A COURAGEOUS breast cancer survivor who almost died after contracting sepsis will lead the charge against cancer at Cancer Research UK’s 10k night-time walk in Cardiff on 19 October.
Liz Gooch from Pontypridd found out she had cancer after finding a lump in her left breast when she was 38. She was diagnosed with triple negative breast cancer and discovered she was a carrier of the BRCA1 cancer gene.
The payroll assistant had a double mastectomy, chemotherapy and radiotherapy and was relieved to be told she had beaten the disease.
But after having breast implant surgery two years ago, she started experiencing extreme pain in her left breast and was diagnosed with sepsis – a life-threatening reaction to an infection.
Liz said: “It was really touch and go and my parents were told I only had 24 hours to live.”
Liz, 41, was in a coma for three days but thankfully made a full recovery.
“Having sepsis was honestly worse than my cancer diagnosis,” said Liz. “At least with my cancer diagnosis I felt more prepared and knew what treatment I needed. With sepsis, it all happened so fast and it was really terrifying.”
Liz had the implant removed and now uses a prosthetic instead.
She said: “It was really hard at the time as I’d just met my now fiancé, Wayne. I wasn’t sure how he was going to react but he has been amazing.”
Liz is now looking forward to the future and is getting married to Wayne in May next year.
She said: “I have bought my wedding dress which was quite an emotional experience as I wasn’t sure how I’d look with the prosthetic, but I love the dress and I can’t wait to get married now.”
Liz has been chosen as the VIP to launch Cancer Research UK’s Cardiff’s Shine event which takes place at Cardiff Castle on Saturday 19 October.
More than 1,200 People have already signed up to the 10k walking event which will see men, women and children uniting through light to raise money for life-saving research.
Liz said: “It’s an honour to be sending participants over the start line at Cardiff’s Shine event as well as taking part myself. I know just how vital research is and how much we need better, kinder treatments for the disease, so I hope people sign up and join me at Shine to support this brilliant cause.”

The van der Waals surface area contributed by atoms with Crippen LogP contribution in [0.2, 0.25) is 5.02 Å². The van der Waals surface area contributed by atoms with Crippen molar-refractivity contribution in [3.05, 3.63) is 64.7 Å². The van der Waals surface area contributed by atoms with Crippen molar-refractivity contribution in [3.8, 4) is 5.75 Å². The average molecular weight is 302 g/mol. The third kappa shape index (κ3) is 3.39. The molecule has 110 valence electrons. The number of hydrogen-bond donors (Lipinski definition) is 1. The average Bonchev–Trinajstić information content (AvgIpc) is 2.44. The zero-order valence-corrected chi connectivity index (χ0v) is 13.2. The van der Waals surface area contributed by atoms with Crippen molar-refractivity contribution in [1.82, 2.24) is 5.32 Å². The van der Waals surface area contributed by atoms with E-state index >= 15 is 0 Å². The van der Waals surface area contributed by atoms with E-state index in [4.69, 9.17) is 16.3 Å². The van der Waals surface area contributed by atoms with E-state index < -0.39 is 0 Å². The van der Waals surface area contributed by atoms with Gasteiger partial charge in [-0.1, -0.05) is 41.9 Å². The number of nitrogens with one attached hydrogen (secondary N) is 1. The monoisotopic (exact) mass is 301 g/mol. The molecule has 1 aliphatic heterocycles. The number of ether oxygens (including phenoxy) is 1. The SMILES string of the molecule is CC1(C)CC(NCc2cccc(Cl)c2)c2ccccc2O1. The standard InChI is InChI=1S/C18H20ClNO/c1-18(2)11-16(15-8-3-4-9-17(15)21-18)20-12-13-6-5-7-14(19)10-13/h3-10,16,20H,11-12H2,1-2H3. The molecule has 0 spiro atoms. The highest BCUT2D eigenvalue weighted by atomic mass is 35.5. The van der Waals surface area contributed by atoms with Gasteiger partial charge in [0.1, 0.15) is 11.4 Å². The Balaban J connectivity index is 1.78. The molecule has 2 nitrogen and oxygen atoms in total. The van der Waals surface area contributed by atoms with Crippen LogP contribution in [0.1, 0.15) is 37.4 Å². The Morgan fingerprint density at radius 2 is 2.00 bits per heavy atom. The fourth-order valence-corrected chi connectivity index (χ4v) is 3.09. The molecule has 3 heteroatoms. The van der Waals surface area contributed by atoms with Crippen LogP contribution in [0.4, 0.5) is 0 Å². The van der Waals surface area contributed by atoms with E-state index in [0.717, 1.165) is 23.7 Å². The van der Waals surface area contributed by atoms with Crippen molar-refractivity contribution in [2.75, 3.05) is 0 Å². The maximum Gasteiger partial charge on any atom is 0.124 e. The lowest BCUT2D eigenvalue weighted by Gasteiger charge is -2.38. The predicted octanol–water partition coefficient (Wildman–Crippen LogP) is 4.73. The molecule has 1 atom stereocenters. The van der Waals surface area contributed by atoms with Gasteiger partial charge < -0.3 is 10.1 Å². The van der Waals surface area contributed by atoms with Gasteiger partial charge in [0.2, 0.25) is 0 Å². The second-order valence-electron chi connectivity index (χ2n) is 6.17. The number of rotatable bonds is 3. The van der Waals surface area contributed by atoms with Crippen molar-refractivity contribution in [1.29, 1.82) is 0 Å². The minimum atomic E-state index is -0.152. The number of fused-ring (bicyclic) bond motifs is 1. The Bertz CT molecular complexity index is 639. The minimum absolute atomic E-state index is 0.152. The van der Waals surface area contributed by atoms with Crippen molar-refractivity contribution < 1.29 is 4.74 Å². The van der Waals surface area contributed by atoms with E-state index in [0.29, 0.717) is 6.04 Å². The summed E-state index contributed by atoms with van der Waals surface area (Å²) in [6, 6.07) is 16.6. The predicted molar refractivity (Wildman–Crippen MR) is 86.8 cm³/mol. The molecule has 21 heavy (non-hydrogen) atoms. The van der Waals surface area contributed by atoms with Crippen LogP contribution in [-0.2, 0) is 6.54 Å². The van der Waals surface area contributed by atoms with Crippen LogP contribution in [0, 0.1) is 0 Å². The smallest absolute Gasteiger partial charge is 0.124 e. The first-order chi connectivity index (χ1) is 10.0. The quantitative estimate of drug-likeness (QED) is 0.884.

Cardiff is one of just ten locations across the UK selected to hold Shine Night Walk events in 2019. When people sign up they can choose to support one of 12 different areas of scientific research– including prostate cancer, testicular cancer, breast cancer, lung cancer, brain cancer, children’s cancers and leukaemia. Or they can simply give their backing to Cancer Research UK’s overall work.
The walk starts at Cardiff Castle at 7pm and participants will take to the city streets in a fun and inspirational parade of light. The route will pass landmarks such as The Principality Stadium and the Wales Millennium Centre in Cardiff Bay.
Katie Cooze, Cancer Research UK’s Cardiff Event Manager, said: “We’re delighted to bring Cancer Research UK’s Shine Night Walk to the city once again. We hope people will unite behind this special, emotional event and help make it a night to remember.
“The battle against cancer never stops. We need everyone to sign up and start fundraising as soon as possible, to fund research that will bring hope to people affected by the disease.”
Katie added: “Participants can choose to complete the course at their own speed, from a leisurely stroll to a lively stride to a full-on power walk. Training guidance and fundraising advice will be provided before the big night and there’ll be special points along the route to help keep everyone going.
“The atmosphere on the evening promises to be unique as the community unites in the fight against the disease. It’s a special opportunity for people to come together to remember loved ones lost to cancer or celebrate the lives of those dear to them who have survived.”
To enter visit www.shinewalk.org